In a subsequent responsum, Tzitz Eliezer (vol. IX 14) quotes an opinion that the fact that the year which we use does not refer to Yeshu’s birth since it did not take place at that time, is an insufficient reason to allow the use of the secular year. This is because, as far as most people are concerned, the event did take place then and therefore, by using the secular year the avodah zarah is being mentioned.

He responds that if mentioning the year since Yeshu’s birth would be the equivalent of mentioning the avodah zarah, then there would be room to be stringent and not use the year. However, since mentioning the year itself is not included in the prohibition of not mentioning the names of avodah zarah, the fact that people think that it refers to Yeshu’s birth, makes no difference and it is permitted. Additionally, very few people, if any, when mentioning the secular year give any thought to the fact that this year refers to anything significant.

Yabi’a Omer quotes the opinion of several Rishonim (Yerei’im, Ra’avyah, see also Darkei Moshe 147) that the prohibition of saying the names of other gods is only where the name is unique to a deity, or a name of importance. However, where the names given to the avodah zarah are also common names of people, there is no prohibition. This is evident in the wording of the possuk, “the name of other gods.” It is forbidden to mention names of “gods.” Therefore, he maintains that, even assuming the secular year refers to the number of years since Yeshu’s birth, there is no prohibition of mentioning names of other gods, since writing the year does not entail any mention of avodah zarah.


Until now we have discussed whether using the secular year is prohibited because of mentioning avodah zarah. The aforementioned poskim also deal with the names of the months.

Tzitz Eliezer maintains that since the names of the months are based on names of avodah zarah, it is preferable to avoid using them. Rather, one should use the month’s number, i.e., January is one, February is two, etc. Although we have already mentioned that several of the Acharonim used the names of the secular months in their correspondence and this would indicate that there is no issue of avodah zarah, Tzitz Eliezer suggest that they did not realize that these names refer to avodah zarah. However now that we are aware, we should not use them.

However, Yabi’a Omer basing himself on the Ramban that there is a mitzvah to count from Nisan, contends that one should not use the month’s number from January, rather one should use the actual name of the month.


Both Tzitz Eliezer and Yabi’a Omer conclude that according to the halacha there is no prohibition in using the secular date. They both point out, however, that although in most cases one is forced by circumstances of the non-Jewish world that we live in to use the secular date, one should not take this as a blanket dispensation to do away with the Jewish date. One should only use the secular date when necessary. Otherwise, it is preferable to use the Jewish date.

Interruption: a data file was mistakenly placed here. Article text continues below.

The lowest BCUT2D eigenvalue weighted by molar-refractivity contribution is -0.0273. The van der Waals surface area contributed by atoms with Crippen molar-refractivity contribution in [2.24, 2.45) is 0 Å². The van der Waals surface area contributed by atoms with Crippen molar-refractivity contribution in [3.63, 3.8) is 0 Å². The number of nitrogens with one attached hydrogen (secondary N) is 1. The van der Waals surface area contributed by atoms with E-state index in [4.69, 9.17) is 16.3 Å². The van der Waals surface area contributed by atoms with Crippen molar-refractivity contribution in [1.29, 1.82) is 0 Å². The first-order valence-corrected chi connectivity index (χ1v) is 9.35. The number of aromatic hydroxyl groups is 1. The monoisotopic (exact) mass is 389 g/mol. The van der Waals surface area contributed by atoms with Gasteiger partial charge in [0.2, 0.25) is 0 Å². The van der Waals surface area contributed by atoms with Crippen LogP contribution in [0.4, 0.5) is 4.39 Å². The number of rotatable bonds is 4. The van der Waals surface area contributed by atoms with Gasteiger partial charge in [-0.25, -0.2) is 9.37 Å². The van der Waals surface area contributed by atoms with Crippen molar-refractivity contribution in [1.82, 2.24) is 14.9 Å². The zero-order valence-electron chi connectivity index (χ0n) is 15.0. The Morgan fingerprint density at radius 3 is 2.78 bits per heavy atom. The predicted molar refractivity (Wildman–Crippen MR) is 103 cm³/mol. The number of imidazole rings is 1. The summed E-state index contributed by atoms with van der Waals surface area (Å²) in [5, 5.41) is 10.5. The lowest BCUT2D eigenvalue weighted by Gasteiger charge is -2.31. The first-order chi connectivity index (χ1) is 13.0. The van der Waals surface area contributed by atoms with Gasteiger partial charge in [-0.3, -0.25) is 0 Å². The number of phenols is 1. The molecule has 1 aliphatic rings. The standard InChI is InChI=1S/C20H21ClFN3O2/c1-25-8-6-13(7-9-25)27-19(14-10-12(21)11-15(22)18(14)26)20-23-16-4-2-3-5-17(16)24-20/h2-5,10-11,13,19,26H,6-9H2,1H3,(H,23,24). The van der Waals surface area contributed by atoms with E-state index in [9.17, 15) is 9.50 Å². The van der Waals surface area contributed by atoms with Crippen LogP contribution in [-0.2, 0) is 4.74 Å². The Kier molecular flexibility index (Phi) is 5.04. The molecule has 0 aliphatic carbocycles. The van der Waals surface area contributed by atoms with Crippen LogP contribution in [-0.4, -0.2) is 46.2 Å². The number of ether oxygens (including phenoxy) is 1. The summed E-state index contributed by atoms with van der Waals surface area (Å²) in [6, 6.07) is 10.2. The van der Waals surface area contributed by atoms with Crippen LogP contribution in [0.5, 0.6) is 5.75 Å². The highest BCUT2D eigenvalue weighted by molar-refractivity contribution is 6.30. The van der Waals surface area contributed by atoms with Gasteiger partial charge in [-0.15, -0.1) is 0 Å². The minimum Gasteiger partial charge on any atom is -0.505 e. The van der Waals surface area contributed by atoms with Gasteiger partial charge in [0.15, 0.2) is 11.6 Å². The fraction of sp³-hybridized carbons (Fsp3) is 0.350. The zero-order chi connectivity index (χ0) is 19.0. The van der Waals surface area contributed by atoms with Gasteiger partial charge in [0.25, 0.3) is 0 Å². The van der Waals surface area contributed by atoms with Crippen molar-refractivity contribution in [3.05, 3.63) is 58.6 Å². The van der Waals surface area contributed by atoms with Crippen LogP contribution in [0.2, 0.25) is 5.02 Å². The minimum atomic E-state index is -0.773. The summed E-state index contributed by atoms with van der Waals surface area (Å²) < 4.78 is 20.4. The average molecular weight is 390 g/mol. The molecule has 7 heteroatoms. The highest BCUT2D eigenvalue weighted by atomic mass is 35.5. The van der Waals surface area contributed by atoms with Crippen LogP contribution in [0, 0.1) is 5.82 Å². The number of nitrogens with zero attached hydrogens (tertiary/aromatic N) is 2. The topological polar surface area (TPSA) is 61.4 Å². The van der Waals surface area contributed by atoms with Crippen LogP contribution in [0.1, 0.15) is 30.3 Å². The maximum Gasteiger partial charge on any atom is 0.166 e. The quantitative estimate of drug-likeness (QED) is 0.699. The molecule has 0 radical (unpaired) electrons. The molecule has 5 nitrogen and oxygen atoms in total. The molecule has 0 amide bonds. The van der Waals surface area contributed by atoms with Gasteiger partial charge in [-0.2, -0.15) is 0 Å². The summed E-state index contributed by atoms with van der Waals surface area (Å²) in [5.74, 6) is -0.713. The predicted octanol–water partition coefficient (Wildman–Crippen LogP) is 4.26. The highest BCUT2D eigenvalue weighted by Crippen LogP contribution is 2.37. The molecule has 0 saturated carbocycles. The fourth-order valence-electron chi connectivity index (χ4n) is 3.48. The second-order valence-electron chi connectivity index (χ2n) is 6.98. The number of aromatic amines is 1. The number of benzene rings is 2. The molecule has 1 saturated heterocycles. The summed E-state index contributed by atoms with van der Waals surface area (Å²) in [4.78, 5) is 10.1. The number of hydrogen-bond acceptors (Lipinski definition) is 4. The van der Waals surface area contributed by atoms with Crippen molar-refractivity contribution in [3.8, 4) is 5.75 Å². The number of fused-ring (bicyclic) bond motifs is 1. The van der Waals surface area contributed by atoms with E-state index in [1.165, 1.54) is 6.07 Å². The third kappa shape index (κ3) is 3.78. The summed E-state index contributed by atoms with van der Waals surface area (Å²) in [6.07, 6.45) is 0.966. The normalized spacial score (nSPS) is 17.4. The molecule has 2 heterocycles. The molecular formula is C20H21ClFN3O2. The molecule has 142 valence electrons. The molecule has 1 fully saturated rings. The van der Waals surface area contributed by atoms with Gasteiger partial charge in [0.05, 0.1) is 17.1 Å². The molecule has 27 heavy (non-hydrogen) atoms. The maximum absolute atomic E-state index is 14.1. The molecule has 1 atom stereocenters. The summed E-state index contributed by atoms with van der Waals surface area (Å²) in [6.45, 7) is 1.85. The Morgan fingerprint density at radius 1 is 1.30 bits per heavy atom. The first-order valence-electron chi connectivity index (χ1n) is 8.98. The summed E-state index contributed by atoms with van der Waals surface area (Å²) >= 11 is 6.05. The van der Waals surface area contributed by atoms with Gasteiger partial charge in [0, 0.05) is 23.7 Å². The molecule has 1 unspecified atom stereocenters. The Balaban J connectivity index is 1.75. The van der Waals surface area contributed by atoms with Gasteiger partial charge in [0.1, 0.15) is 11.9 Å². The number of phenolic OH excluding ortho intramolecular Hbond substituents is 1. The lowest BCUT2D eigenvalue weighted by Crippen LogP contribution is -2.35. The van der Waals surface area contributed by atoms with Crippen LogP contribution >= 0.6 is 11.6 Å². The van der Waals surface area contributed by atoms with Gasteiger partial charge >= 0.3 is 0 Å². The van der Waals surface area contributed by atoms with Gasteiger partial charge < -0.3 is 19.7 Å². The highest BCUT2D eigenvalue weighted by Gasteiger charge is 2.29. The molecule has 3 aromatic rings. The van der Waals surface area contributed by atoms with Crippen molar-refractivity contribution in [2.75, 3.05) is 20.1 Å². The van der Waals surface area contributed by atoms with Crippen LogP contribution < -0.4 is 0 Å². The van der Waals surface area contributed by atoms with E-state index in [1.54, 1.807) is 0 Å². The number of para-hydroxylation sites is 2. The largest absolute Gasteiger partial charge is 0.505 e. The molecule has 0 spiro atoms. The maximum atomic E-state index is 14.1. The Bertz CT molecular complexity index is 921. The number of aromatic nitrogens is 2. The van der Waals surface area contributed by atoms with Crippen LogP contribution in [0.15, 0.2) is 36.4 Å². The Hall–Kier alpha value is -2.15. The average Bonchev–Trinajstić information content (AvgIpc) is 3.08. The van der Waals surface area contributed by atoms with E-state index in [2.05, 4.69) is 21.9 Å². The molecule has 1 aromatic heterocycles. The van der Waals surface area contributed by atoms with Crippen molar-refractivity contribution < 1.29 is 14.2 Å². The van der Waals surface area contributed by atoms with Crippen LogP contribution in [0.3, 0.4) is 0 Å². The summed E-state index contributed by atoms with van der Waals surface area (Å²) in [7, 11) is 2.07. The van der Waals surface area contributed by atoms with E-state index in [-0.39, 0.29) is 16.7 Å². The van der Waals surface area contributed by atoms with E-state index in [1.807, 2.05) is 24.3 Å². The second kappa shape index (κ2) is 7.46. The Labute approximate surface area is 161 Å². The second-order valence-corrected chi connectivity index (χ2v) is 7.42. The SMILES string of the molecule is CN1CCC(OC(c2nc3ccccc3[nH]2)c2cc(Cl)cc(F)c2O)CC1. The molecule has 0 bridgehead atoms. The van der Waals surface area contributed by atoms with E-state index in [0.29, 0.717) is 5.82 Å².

It is a generally accepted custom that where one is forced to use the secular date, one writes “l’minyanom,” “according to their counting,” to emphasize the fact that we are not following non-Jewish practices. We find in several places that this was the practice of Chasam Sofer. (See Chasam Sofer E.H. I 43 and Drashos vol. II pg. 396b)

Using the count of years from creation reminds us that Hashem created the world, and as indicated by the Rashba (Gitin 80), glorifies Kavod Shamayim. Also, as we mentioned, using the Hebrew months and counting from Nisan reminds us of Yitzi’as Mitzrayim and how Hashem brought us back to Eretz Yisrael from Bavel.

On a related topic, it is worthwhile to mention that the Ramban (Shemos 20:8) quotes a Mechilta that by counting the days of the week, Yom Rishon, Yom Sheini, etc, one constantly remembers that there is a Creator who created the world in six days. One also fulfills the mitzvah of “Zachor es Yom HaShabbos l’kadsho,” “Remember the day of Shabbos.”


We quoted the Ramban’s explanation as to why we use the Persian names of the months.

The question is why did the Jews of that generation opt not to use the Torah’s system of counting the months from Nisan, and instead chose the Persian names as a remembrance to the exodus from Bavel? Additionally, the Medrash says that one of three outstanding points of the Jewish people in Mitzrayim was the fact that they did not change their language. Therefore, it is strange that their spoken language during the period of the second Beis HaMikdash was Aramaic.

HaRav Yaakov Kaminetzky (Iyunim B’Mikrah, 5746, pg. 144) maintains that these two institutions were done intentionally. There was concern that the Jews returning from Bavel after seventy years of exile and who were rebuilding the Beis HaMikdash, would feel that the final redemption had arrived. In order to emphasize the fact that they were still in golus, they continued speaking the language of their exile and using the names of their months.